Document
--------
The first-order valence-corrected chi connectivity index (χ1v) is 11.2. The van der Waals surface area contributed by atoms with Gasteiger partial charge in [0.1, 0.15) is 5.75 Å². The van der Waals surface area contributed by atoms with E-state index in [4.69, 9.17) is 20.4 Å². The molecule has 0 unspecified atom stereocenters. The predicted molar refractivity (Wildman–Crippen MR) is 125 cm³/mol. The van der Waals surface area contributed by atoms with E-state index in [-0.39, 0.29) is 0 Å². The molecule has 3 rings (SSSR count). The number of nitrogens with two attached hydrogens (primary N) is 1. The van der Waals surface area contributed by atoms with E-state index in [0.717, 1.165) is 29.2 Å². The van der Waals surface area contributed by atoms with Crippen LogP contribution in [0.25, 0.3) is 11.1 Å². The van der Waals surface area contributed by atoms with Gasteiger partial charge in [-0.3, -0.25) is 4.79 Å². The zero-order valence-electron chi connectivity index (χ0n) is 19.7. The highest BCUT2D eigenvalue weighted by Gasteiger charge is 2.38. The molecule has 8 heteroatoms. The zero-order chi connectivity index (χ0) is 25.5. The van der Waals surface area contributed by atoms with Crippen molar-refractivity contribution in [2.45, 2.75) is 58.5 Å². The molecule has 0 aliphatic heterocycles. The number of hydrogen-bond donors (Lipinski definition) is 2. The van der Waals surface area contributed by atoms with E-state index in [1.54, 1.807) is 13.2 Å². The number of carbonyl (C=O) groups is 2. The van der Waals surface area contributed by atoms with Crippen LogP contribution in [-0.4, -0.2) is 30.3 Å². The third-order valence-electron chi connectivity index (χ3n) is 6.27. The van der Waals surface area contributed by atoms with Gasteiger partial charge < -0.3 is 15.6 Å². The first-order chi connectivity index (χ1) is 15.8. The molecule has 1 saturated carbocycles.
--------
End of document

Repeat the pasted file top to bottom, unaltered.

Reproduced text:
The first-order valence-corrected chi connectivity index (χ1v) is 11.2. The van der Waals surface area contributed by atoms with Gasteiger partial charge in [0.1, 0.15) is 5.75 Å². The van der Waals surface area contributed by atoms with E-state index in [4.69, 9.17) is 20.4 Å². The molecule has 0 unspecified atom stereocenters. The predicted molar refractivity (Wildman–Crippen MR) is 125 cm³/mol. The van der Waals surface area contributed by atoms with E-state index in [-0.39, 0.29) is 0 Å². The molecule has 3 rings (SSSR count). The number of nitrogens with two attached hydrogens (primary N) is 1. The van der Waals surface area contributed by atoms with E-state index in [0.717, 1.165) is 29.2 Å². The van der Waals surface area contributed by atoms with Crippen LogP contribution in [0.25, 0.3) is 11.1 Å². The van der Waals surface area contributed by atoms with Gasteiger partial charge in [-0.3, -0.25) is 4.79 Å². The zero-order valence-electron chi connectivity index (χ0n) is 19.7. The highest BCUT2D eigenvalue weighted by Gasteiger charge is 2.38. The molecule has 8 heteroatoms. The zero-order chi connectivity index (χ0) is 25.5. The van der Waals surface area contributed by atoms with Crippen molar-refractivity contribution in [2.45, 2.75) is 58.5 Å². The molecule has 0 aliphatic heterocycles. The number of hydrogen-bond donors (Lipinski definition) is 2. The van der Waals surface area contributed by atoms with E-state index in [1.54, 1.807) is 13.2 Å². The number of carbonyl (C=O) groups is 2. The van der Waals surface area contributed by atoms with Crippen LogP contribution in [-0.4, -0.2) is 30.3 Å². The third-order valence-electron chi connectivity index (χ3n) is 6.27. The van der Waals surface area contributed by atoms with Gasteiger partial charge < -0.3 is 15.6 Å². The first-order chi connectivity index (χ1) is 15.8. The molecule has 1 saturated carbocycles.